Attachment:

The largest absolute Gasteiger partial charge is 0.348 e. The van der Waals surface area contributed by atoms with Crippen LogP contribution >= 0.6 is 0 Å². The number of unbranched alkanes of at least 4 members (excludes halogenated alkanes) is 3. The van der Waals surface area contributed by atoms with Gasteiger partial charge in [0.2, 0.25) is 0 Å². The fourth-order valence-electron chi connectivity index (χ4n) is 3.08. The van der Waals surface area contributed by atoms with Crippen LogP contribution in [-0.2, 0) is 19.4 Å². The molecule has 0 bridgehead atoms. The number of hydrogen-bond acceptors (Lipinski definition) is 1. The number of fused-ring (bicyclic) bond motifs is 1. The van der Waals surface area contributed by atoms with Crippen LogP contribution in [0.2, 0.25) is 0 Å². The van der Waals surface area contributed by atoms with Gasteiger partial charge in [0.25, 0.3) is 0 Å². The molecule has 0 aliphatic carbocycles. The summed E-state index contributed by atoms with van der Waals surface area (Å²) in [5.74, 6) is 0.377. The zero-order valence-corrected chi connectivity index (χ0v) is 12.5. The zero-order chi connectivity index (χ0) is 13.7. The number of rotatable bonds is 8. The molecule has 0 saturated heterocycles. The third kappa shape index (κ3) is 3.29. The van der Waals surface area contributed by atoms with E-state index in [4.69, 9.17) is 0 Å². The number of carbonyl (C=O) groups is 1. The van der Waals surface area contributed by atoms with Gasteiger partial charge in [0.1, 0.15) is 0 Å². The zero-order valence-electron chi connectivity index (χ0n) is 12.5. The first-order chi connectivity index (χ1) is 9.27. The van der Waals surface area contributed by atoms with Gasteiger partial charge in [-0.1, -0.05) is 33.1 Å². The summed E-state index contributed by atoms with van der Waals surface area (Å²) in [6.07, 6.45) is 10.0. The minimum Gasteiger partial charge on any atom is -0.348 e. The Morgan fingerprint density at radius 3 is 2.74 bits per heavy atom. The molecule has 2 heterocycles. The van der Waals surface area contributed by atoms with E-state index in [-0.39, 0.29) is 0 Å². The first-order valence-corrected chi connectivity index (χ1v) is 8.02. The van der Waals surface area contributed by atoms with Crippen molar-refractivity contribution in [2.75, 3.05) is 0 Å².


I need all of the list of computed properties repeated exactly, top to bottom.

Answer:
The largest absolute Gasteiger partial charge is 0.348 e. The van der Waals surface area contributed by atoms with Crippen LogP contribution >= 0.6 is 0 Å². The number of unbranched alkanes of at least 4 members (excludes halogenated alkanes) is 3. The van der Waals surface area contributed by atoms with Gasteiger partial charge in [0.2, 0.25) is 0 Å². The fourth-order valence-electron chi connectivity index (χ4n) is 3.08. The van der Waals surface area contributed by atoms with Crippen LogP contribution in [-0.2, 0) is 19.4 Å². The molecule has 0 bridgehead atoms. The number of hydrogen-bond acceptors (Lipinski definition) is 1. The number of fused-ring (bicyclic) bond motifs is 1. The van der Waals surface area contributed by atoms with Crippen LogP contribution in [0.2, 0.25) is 0 Å². The van der Waals surface area contributed by atoms with Gasteiger partial charge in [0.25, 0.3) is 0 Å². The molecule has 0 aliphatic carbocycles. The summed E-state index contributed by atoms with van der Waals surface area (Å²) in [5.74, 6) is 0.377. The zero-order valence-corrected chi connectivity index (χ0v) is 12.5. The zero-order chi connectivity index (χ0) is 13.7. The number of rotatable bonds is 8. The molecule has 0 saturated heterocycles. The third kappa shape index (κ3) is 3.29. The van der Waals surface area contributed by atoms with E-state index in [4.69, 9.17) is 0 Å². The number of carbonyl (C=O) groups is 1. The van der Waals surface area contributed by atoms with Gasteiger partial charge in [0.1, 0.15) is 0 Å². The zero-order valence-electron chi connectivity index (χ0n) is 12.5. The first-order chi connectivity index (χ1) is 9.27. The van der Waals surface area contributed by atoms with Gasteiger partial charge in [-0.1, -0.05) is 33.1 Å². The summed E-state index contributed by atoms with van der Waals surface area (Å²) in [6.07, 6.45) is 10.0. The minimum Gasteiger partial charge on any atom is -0.348 e. The Morgan fingerprint density at radius 3 is 2.74 bits per heavy atom. The molecule has 2 heterocycles. The van der Waals surface area contributed by atoms with E-state index in [-0.39, 0.29) is 0 Å². The first-order valence-corrected chi connectivity index (χ1v) is 8.02. The van der Waals surface area contributed by atoms with Crippen molar-refractivity contribution in [2.75, 3.05) is 0 Å².